Journal of Basic and Clinical Reproductive Sciences

Journal of Basic and Clinical Reproductive Sciences
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Septic Abortion Managed in a Tertiary Hospital in West Bengal

Author(s): Samir Kumar Hazra, Prasanta Kumar Sarkar, Arunima Chaudhuri1, Gadadhar Mitra2, Debdut Banerjee, Sarmistha Guha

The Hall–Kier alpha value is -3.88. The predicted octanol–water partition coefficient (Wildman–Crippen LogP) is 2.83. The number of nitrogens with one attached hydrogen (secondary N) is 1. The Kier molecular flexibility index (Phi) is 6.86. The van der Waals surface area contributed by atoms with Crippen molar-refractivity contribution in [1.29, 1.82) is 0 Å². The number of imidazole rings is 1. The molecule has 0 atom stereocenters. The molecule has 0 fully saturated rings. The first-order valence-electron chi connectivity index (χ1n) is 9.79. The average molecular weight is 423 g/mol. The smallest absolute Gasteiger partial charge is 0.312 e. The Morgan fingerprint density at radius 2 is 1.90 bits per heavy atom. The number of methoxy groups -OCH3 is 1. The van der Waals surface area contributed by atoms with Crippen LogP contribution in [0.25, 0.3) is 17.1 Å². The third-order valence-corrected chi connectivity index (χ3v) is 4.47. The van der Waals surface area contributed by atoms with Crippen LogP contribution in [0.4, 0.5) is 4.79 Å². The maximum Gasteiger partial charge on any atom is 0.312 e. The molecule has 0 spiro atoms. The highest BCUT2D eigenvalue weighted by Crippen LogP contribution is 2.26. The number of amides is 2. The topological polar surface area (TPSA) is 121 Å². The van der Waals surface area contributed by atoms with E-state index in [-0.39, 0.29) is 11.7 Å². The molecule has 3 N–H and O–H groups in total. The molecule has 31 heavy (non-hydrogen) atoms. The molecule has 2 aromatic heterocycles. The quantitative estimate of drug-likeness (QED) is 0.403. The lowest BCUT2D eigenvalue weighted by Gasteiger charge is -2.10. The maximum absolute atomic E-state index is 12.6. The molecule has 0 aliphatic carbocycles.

Background: Septic abortion is still a challenging problem and a major cause of maternal mortality and morbidity in developing countries. Aim: The present study was conducted to estimate incidence, causes, risk factors, associated microorganisms, and treatment modalities of cases of septic abortion managed in a tertiary health care in West Bengal. Subjects and Methods: It was a cross‑sectional study carried out in Burdwan Medical College and Hospital in West Bengal between July 2011 and June 2012. On admission a thorough history was taken, examination was done, and investigations were carried. Depending on the examination findings the cases were grouped into three grades‑grade I: The infection localized in the uterus; grade II: The infection spread beyond the uterus to the parametrium, tubes, and ovaries or pelvic peritoneum; grade III: Generalized peritonitis and/or endotoxic shock or jaundice or acute renal failure. Statistical analysis was done by using Epi Info™ software (Version 3.5.1, CDC) after proper arrangement of all the data in tabular form and presented as simple percentage. Results: During the period, 1297 cases of abortion were admitted among which 107 were septic abortions, thus giving the incidence of the latter as 8.2% (107/1297). Forty‑three percent cases of septic abortion (46/107) were in grade I, 21.5% (23/107) in grade II, and 35.5% (38/107) in grade III. The modal age group of the patients was 15‑25 years (49.5%). Majority of the subjects were married (77.6%; 83/107) and multiparous (60.7%; 65/107). Similarly, most of them (71%; 76/107) were from low socioeconomic class. Ninety percent of the patients (96/107) had induced abortion. The common clinical features at presentation were pallor (88.8%; 95/107) and fever (86.0%; 92/107). Escherichia coli (62.6%; 67/107) and Klebsiella pneumonia (32.75%; 35/107) were the most common organism isolated. The case fatality from septic abortion in this study was 13.1% and the condition accounted for 15.4% of total maternal mortality within the period reviewed. Conclusion: The incidence of septic abortion in this study is relatively high, and majority of the cases resulted from attempted termination of pregnancy. It is a significant contributor to maternal mortality. Promotion of family planning and legalization of abortion services will go a long way in reducing the incidence of septic abortion and its associated complications.

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